Pick of the Brown Bag
May 14, 2014
So after the massive comic book yield last week, a scant few titles show up this week. Fortunately, Hellboy, Captain Marvel, Justice League United, Smallville, Lantern and World's Finest are all quality reads. I'll also have a look at a little movie called Godzilla, but first....
Happy 25th Anniversary Road House
"Pain Don't Hurt."
Hellboy continues his tour of Hell. The story starts out quiet over drinks in a tavern, where two gents talk with Hellboy about the topography of Hell, but it's quickly interrupted by a gambler of Hellboy's acquaintance. He wants revenge.
The book erupts into grand old fashioned Hellboy action with a monster that's a modern woodcut done in Mike Mignola's style. The creature maneuvers Hellboy into a unique trap that's at once diabolical and fitting with the Balkanesque setting.
When the trap springs, Hellboy finds himself less than the man he was. One of the unique attributes about Mignola's version of Hell is that once injured, you don't heal. Healing is for the living. The dead carry their wounds with them.
Mignola indicates however that there's still hope in Hell. That makes sense. Hope must be true and present in order to feel the impact of it being taken away. That would mean there's a possibility that Hellboy may wrench himself from the devilish place and return whole to the land of the living.
Helena Wayne aka Huntress assails MIT to retrieve the codes necessary to power up Kara's cosmic gateway. However Kara's a little impulsive. She starts up the generator and blacks out Boston. This leads to much chaos, but in a way, it's a good thing. The lack of power speeds up a terrorist recon mission for radioactive material. Huntress is on hand to eliminate the potential threat.
Kara attempts to make amends for her mistakes, but a trigger happy military maneuvered by Homeland Security wastes ammo when trying to stop her. It's all typical World's Finest goodness courtesy of Paul Levitz, R.B. Silva and Yildiry Cinar.
Justice League United splits its story into battles fought on two fronts. On earth, the team of the Star-Spangled Kid, Martian Manhunter, Green Arrow, Adam Strange and Animal Man battle the latest variation on the Apellex aliens that the original Justice League of America fought way, way back in the Silver Age. Writer Jeff Lemire isn't explicit, but what else could a giant that shape shifts into the four elements be?
The fight offers a lot in the way of comedy, daring-do and genuine drama that feeds off past continuity that salvages Justice League of America during Forever Evil. The former became Cliff Notes for the latter, but before that, J'onn and the Kid linked minds, resulting naturally, in a closer relationship.
The Martian Manhunter ended up estranged from the major players in the new 52, but Lemire blends him back into continuity with a winning personality that reflects his past incarnations.
Green Arrow and Animal Man continue to work off of each other brilliantly. A new double-act, and Animal Man appears to have reconciled with his wife. Adam Strange suits up, and the way the anthropology professor acquires the accoutrements make perfect sense. Given user friendly protocols, the question of how a comparative primitive can dope out advanced technology is moot.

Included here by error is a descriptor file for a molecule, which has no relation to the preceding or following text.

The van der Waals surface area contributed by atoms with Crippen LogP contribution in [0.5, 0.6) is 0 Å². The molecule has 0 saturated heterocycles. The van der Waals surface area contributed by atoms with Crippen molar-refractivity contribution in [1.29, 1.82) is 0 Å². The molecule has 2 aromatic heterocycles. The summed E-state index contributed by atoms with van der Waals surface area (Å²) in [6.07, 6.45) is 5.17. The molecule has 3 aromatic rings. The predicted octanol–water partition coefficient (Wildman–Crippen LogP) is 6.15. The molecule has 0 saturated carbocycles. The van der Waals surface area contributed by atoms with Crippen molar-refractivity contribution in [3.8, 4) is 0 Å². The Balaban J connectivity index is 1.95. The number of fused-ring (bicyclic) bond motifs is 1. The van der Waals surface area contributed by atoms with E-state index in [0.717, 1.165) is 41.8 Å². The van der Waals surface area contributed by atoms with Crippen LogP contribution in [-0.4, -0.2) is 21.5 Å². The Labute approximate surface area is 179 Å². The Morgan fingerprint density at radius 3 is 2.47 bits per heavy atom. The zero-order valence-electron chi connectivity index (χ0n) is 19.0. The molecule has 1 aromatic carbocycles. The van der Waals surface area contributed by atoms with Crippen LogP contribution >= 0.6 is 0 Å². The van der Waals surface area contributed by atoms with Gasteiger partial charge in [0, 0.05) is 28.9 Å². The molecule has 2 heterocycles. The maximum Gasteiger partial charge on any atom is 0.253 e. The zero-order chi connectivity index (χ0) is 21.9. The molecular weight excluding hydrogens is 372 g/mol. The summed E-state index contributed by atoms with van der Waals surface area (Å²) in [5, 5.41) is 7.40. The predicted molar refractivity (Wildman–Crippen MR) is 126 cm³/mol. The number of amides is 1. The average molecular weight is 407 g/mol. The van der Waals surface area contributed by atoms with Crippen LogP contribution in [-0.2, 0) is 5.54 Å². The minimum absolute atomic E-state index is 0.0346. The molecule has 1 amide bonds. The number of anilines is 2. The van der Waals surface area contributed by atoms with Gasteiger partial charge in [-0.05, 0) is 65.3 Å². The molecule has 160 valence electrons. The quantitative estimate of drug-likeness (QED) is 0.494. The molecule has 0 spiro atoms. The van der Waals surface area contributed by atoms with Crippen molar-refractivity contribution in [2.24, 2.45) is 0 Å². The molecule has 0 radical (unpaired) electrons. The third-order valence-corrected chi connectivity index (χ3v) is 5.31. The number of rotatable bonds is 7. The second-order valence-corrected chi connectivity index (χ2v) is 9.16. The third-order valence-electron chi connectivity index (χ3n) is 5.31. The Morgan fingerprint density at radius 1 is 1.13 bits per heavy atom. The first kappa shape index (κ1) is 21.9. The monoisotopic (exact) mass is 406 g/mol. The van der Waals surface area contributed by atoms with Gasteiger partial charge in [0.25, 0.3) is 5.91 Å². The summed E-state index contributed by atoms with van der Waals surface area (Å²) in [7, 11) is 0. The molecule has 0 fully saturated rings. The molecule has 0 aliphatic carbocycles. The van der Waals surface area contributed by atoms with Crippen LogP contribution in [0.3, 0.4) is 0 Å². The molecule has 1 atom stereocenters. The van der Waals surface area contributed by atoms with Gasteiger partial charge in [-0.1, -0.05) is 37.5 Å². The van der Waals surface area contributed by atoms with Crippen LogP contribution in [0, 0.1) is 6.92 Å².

Meanwhile, in space Hawkman and Lobo fight it out, and Hawkman remarks about Lobo's past history with Thanagar while punching the hell out of him. The maestro behind this shindig reveals himself, and he just oozes with nostalgia. Another terrific issue by the team of Lemire, Mike McCone and Marcelo Maiolo.
Superman adjusts to his new role as a Green Lantern in this week's Smallville, but frankly that's the least interesting part of this bulging tie-in of wonderment. When old Justice League villains show up, Superman kicks ass as his own bad ass self. Yup. That's a lot of ass, and it's entirely warranted.
Meanwhile, on earth, Wonder Woman and Steve Trevor display their cute coupledom remix.
We also check in with Watchtower where Tess has a field day with the Queens, cheating on their promise to forgo superheroics until their baby's born.
The hilarious Lois Lane spices up an already enticing brew with Lex Luthor investigating the connection between the Green Lanterns of space and the Green Lantern of the Justice Society. Add a better explanation for the whole Parallax/yellow rings nonsense, and you've got yourself a fine issue that's also expertly illustrated by Marcio Takara and Carrie Strachan.
Last but not least, Captain Marvel proves to be a lousy diplomat. The Avenger reacquires her ship from the desperate youth Tic, an insectoid from Bug's species. Carol discovers that the reason why Tic sought an Avenger...
...is that the Spartax Empire intends to move the population from a poisoned planet. To do so however would condemn those already fallen victim.
In the middle of the story, a misunderstanding leads to a good bout between Carol and a minotaur gent. Pretty smooth writing from Kelly Sue DeConnick, and David Lopez's artwork is to die for.
The Saturday Afternoon Matinee
Over the weekend, a debonair leading male retook the cinema by storm.
I am a lifelong Godzilla fan. Here is the highest compliment I can give Godzilla, an American reboot no less. It feels like it's part of the original Godzilla series.
The movie balances Godzilla as anti-nuclear metaphor and Godzilla as the noble creature that finds himself neck deep in monster blood.
Gifted with the most misleading trailer of all time, Godzilla left a big grin on my face that lasted well after I left the theater, and the human actors weren't bad either.